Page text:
I know exactly what I'd do with the money. Give some to family, set up joint accounts with them. Give some to charities of my choice. I'd like to see about creating a self-sustaining charitable society that teaches life skills people no longer seem to have. How to cook, how to sew. How to change a tire. How to do taxes, how to budget. How to grow and preserve food. If I won 60 mil I'd like to see about creating more low-income housing, too.

And I'd spend it on myself as well; I'd build a house that is solid - the kind that would last a hundred years. It would be set up on an acreage, I'd have my own cows and chickens and goats, and maybe a horse or two. And I'd hire someone to look after it for me since I'm allergic to dust and hay and have no clue how to care for animals properly. I would have SUCH a library, and stained glass all over the house. A garden with a greenhouse, and a solarium in the main house. And then I would travel a bit, see the world. And maybe help some more.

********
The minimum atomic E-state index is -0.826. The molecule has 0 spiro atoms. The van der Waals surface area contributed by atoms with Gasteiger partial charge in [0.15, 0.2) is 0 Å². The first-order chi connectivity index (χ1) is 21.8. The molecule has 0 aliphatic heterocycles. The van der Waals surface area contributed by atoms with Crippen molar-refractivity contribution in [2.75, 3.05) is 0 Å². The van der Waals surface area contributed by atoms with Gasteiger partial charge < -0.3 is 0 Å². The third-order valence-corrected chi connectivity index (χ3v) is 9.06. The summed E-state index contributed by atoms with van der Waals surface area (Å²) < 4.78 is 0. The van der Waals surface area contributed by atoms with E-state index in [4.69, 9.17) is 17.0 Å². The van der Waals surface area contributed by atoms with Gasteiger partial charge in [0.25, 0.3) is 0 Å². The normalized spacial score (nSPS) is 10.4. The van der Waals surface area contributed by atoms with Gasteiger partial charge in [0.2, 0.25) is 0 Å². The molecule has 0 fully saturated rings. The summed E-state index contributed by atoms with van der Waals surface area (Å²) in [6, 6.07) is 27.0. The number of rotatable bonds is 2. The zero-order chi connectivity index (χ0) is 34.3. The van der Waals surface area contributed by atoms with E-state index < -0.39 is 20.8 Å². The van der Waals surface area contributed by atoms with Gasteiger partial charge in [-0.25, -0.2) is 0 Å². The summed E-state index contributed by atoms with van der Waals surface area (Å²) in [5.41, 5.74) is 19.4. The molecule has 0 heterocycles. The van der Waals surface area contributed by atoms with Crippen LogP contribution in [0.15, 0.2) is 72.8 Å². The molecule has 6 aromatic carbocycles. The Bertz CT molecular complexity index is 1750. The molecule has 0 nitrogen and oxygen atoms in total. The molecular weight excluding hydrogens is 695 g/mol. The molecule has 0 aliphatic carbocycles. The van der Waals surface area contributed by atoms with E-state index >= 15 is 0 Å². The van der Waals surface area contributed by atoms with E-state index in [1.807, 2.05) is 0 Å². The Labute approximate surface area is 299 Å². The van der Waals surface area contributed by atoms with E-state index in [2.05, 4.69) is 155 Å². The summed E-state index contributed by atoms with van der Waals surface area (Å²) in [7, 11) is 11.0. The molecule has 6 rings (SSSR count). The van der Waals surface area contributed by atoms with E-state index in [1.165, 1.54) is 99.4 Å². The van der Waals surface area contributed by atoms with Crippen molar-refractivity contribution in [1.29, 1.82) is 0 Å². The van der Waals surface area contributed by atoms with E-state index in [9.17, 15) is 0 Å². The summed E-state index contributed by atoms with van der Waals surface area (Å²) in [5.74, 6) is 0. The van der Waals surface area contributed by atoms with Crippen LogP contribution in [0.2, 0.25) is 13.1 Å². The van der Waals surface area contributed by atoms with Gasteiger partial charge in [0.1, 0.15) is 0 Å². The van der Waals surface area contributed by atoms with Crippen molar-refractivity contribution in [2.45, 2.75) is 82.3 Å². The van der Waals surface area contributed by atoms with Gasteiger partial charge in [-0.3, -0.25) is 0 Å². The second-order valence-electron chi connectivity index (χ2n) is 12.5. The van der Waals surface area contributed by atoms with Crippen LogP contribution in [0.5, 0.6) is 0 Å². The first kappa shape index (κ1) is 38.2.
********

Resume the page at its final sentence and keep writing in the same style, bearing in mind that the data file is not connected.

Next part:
But if I don't win? I'm not going to waste away - I'm just doing that (except for the animals and greenhouse) small scale already. I have a wall of books, I have made stained glass and will again one day. I have a garden and am preserving the food from it. The sustainable charity is just an idea that I'm growing for now, I'd like to see it come to fruition one day. The traveling will wait until I can manage. As for the house? We have one, we just need to renovate (constantly, I have a list as long as my arm of things that need doing).
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Re: So you think you're rich.

Postby JayByrd » Feb 15th, 2017, 11:55 am

Coming into a large sum of money can really torpedo your life, if you don't already have your act together. We see it with actors, musicians, even professional athletes...a ton of money, not a ton of responsibility, and a fair number of them go off the rails into substance abuse and toxic relationships. A large sum of money can tend to amplify whatever emotional issues a person already has.